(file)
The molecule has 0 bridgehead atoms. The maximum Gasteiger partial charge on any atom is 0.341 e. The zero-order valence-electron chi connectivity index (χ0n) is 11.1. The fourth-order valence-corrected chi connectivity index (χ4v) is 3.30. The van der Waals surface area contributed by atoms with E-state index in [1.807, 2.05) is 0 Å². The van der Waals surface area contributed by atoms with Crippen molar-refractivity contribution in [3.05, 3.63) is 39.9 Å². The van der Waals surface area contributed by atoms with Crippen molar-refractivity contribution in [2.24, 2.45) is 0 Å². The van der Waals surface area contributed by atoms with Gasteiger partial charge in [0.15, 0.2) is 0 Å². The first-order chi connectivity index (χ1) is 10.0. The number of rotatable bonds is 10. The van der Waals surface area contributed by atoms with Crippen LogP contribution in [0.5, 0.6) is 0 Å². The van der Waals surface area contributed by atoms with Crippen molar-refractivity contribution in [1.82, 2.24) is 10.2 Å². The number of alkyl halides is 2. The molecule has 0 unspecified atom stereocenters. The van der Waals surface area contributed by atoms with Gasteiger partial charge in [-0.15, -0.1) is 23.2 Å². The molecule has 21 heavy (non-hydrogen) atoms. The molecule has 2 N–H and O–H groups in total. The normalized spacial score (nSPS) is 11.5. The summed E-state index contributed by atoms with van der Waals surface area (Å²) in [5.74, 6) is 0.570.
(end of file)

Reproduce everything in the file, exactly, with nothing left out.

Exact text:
The molecule has 0 bridgehead atoms. The maximum Gasteiger partial charge on any atom is 0.341 e. The zero-order valence-electron chi connectivity index (χ0n) is 11.1. The fourth-order valence-corrected chi connectivity index (χ4v) is 3.30. The van der Waals surface area contributed by atoms with E-state index in [1.807, 2.05) is 0 Å². The van der Waals surface area contributed by atoms with Crippen molar-refractivity contribution in [3.05, 3.63) is 39.9 Å². The van der Waals surface area contributed by atoms with Crippen molar-refractivity contribution in [2.24, 2.45) is 0 Å². The van der Waals surface area contributed by atoms with Gasteiger partial charge in [0.15, 0.2) is 0 Å². The first-order chi connectivity index (χ1) is 10.0. The number of rotatable bonds is 10. The van der Waals surface area contributed by atoms with Crippen LogP contribution in [0.5, 0.6) is 0 Å². The van der Waals surface area contributed by atoms with Crippen molar-refractivity contribution in [1.82, 2.24) is 10.2 Å². The number of alkyl halides is 2. The molecule has 0 unspecified atom stereocenters. The van der Waals surface area contributed by atoms with Gasteiger partial charge in [-0.15, -0.1) is 23.2 Å². The molecule has 21 heavy (non-hydrogen) atoms. The molecule has 2 N–H and O–H groups in total. The normalized spacial score (nSPS) is 11.5. The summed E-state index contributed by atoms with van der Waals surface area (Å²) in [5.74, 6) is 0.570.